Fagus Factory in Alfeld is a 10-building complex - began around 1910 to the design of Walter Gropius, which is a landmark in the development of modern architecture and industrial design. It was constructed between 1911 and 1913, with additions and interiors completed in 1925. Serving all stages of manufacture, storage and dispatch of lasts used by the shoe industry, the complex, which is still operational today, is situated in Alfeld an der Leine in Lower Saxony. With its groundbreaking vast expanses of glass panels and functionalist aesthetics, the complex foreshadowed the work of the Bauhaus school and is a landmark in the development of architecture in Europe and North America.

The Fagus factory in Alfeld establishes several major fundamental aspects of modern functionalist architecture of the 20th century, in particular the curtain wall. It constitutes a homogeneous, territorial and built complex, rationally and completely designed to serve an industrial project. It expresses great architectural unity. The scheme is at once architectural, aesthetic and social, and bears witness to a determination to achieve humanist control of the social and aesthetic changes linked to industrialisation. The interior decorative and functional elements are attuned with the architecture and the social project. They represent one of the first consummate manifestations of industrial design.

Fagus Factory has been listed as UNESCO World Heritage Site since 2001.

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Founded: 1910
Category: Industrial sites in Germany
Historical period: German Empire (Germany)

Rating

4.6/5 (based on Google user reviews)

User Reviews

Jens Baumgarten (4 months ago)
Amazing architecture of Gropius, and still functioning as enterprise. Unfortunately the museum was closed when I visited it because of Christmas holidays.
Mathieu Provost (8 months ago)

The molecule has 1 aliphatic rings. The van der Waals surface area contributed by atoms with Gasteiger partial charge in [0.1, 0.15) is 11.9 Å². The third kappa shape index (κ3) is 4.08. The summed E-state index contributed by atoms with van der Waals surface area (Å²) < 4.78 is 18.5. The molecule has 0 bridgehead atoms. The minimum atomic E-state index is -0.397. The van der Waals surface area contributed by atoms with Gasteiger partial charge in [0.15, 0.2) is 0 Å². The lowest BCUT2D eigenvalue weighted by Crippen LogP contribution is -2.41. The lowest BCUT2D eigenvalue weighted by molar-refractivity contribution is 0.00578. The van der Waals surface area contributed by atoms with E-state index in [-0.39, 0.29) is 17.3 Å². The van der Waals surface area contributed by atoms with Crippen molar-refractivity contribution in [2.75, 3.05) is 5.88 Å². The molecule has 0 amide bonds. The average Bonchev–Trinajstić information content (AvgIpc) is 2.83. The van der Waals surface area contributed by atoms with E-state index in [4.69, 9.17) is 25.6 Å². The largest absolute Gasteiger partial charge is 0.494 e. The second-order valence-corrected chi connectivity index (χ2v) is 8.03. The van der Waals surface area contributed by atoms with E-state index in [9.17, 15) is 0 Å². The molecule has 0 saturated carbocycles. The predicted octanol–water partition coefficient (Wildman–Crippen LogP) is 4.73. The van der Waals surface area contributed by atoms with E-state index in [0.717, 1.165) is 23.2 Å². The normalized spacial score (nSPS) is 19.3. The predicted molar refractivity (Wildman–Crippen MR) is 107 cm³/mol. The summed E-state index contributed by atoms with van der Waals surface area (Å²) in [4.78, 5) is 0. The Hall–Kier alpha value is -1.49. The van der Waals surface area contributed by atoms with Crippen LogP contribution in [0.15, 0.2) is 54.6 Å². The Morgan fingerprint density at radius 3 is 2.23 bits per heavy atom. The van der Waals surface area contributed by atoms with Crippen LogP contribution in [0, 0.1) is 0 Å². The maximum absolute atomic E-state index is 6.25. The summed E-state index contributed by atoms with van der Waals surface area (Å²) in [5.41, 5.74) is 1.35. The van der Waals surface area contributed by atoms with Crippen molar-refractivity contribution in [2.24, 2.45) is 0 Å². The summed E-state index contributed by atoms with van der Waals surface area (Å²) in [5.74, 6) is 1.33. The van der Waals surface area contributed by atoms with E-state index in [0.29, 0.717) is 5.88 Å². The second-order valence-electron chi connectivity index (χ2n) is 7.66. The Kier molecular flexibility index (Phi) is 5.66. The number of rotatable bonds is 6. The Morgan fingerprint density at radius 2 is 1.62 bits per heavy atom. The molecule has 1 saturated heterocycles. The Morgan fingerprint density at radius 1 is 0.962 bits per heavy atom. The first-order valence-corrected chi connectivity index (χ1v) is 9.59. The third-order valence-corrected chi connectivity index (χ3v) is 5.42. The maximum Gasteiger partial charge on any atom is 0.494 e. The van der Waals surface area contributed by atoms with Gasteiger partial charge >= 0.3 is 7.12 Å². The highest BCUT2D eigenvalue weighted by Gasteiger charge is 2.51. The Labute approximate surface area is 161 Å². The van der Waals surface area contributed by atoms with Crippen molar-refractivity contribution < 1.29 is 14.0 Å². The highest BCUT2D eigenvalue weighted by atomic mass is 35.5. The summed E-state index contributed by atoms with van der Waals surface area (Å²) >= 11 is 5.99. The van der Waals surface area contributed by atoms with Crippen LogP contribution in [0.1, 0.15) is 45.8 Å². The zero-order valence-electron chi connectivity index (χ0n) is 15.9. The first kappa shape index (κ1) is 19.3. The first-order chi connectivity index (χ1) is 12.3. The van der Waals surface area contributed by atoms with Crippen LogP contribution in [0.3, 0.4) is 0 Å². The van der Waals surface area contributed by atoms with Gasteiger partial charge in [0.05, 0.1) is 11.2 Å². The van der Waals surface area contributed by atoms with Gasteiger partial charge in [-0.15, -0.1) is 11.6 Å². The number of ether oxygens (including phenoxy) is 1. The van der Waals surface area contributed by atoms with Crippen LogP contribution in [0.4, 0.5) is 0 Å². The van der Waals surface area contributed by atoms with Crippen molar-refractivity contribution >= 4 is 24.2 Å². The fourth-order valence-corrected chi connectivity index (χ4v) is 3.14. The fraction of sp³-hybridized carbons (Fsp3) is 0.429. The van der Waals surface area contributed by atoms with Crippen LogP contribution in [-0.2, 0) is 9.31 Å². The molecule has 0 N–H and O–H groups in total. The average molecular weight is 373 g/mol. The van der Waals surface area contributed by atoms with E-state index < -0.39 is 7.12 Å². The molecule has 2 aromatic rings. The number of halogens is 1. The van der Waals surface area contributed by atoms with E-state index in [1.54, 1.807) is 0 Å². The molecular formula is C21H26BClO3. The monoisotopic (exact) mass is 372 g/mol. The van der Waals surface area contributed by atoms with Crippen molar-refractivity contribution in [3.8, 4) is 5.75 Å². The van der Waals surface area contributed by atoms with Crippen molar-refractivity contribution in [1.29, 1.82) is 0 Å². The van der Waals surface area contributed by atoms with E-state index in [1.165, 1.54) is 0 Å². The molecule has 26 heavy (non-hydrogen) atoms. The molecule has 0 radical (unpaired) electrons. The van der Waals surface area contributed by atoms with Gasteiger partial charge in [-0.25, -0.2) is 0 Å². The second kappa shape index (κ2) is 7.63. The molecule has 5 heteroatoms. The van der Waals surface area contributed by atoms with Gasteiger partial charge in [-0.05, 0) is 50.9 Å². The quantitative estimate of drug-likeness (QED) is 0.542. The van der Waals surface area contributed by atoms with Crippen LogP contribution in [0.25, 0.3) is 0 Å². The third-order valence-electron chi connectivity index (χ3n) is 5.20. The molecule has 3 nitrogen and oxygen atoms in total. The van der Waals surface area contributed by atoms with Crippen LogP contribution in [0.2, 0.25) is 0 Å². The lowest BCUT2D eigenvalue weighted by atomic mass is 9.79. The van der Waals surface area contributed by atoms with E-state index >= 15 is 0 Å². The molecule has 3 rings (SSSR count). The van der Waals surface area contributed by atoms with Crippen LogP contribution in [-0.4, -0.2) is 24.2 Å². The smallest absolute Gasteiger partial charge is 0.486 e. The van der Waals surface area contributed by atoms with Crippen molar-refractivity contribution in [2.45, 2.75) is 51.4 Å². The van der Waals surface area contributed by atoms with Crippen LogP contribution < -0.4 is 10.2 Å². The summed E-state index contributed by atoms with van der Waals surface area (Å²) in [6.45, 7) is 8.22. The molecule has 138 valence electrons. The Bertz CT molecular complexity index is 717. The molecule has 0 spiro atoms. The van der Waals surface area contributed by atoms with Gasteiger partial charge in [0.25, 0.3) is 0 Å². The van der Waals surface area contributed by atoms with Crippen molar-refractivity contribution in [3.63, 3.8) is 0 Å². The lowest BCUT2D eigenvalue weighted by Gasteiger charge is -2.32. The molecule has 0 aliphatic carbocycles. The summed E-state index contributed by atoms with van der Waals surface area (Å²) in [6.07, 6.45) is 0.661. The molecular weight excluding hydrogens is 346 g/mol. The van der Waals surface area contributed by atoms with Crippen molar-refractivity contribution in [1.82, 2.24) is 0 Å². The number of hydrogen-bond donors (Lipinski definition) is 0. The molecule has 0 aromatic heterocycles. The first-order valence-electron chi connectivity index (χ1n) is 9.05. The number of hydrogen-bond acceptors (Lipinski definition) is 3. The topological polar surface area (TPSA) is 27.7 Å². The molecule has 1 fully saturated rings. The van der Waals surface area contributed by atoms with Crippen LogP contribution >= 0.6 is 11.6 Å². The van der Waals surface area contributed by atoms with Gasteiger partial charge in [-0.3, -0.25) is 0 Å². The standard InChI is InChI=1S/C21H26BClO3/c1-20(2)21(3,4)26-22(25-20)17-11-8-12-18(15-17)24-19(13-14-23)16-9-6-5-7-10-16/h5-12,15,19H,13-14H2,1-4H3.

The visit of the exterior of the factory is highly recommended for its Bauhaus architecture. The site also offer the possibly to access an exhibition space explaining the industry which Fagus is dedicated to. However, don’t bother spending a ticket for the exhibition if you don’t speak German: scarce explanations are provided in English
Chang Huiwen (9 months ago)
Nice designs and get much knowledge, stay 2hours there
Richard Ashcroft (2 years ago)
The Fagus factory in Alfeld earned its UNESCO cultural heritage site status as a trailblazing work of modernist architecture and the first major commission of Walter Gropius, founder of Bauhaus. The shoe factory also has a notorious connection with inhumane shoe-testing experiments conducted on prisoners at Sachsenhausen. The museum unfortunately concentrates on shoe production. There is not enough context to illuminate the importance of Gropius’ work here, and there’s a shortage of Bauhaus-related material. The NS era is treated very cursorily. Instead there are whole rooms filled with group photos of factory employees or about trees and forests. Despite these shortcomings, the museum is interesting and well worth a visit.
Richard Ashcroft (2 years ago)
The Fagus factory in Alfeld earned its UNESCO cultural heritage site status as a trailblazing work of modernist architecture and the first major commission of Walter Gropius, founder of Bauhaus. The shoe factory also has a notorious connection with inhumane shoe-testing experiments conducted on prisoners at Sachsenhausen. The museum unfortunately concentrates on shoe production. There is not enough context to illuminate the importance of Gropius’ work here, and there’s a shortage of Bauhaus-related material. The NS era is treated very cursorily. Instead there are whole rooms filled with group photos of factory employees or about trees and forests. Despite these shortcomings, the museum is interesting and well worth a visit.
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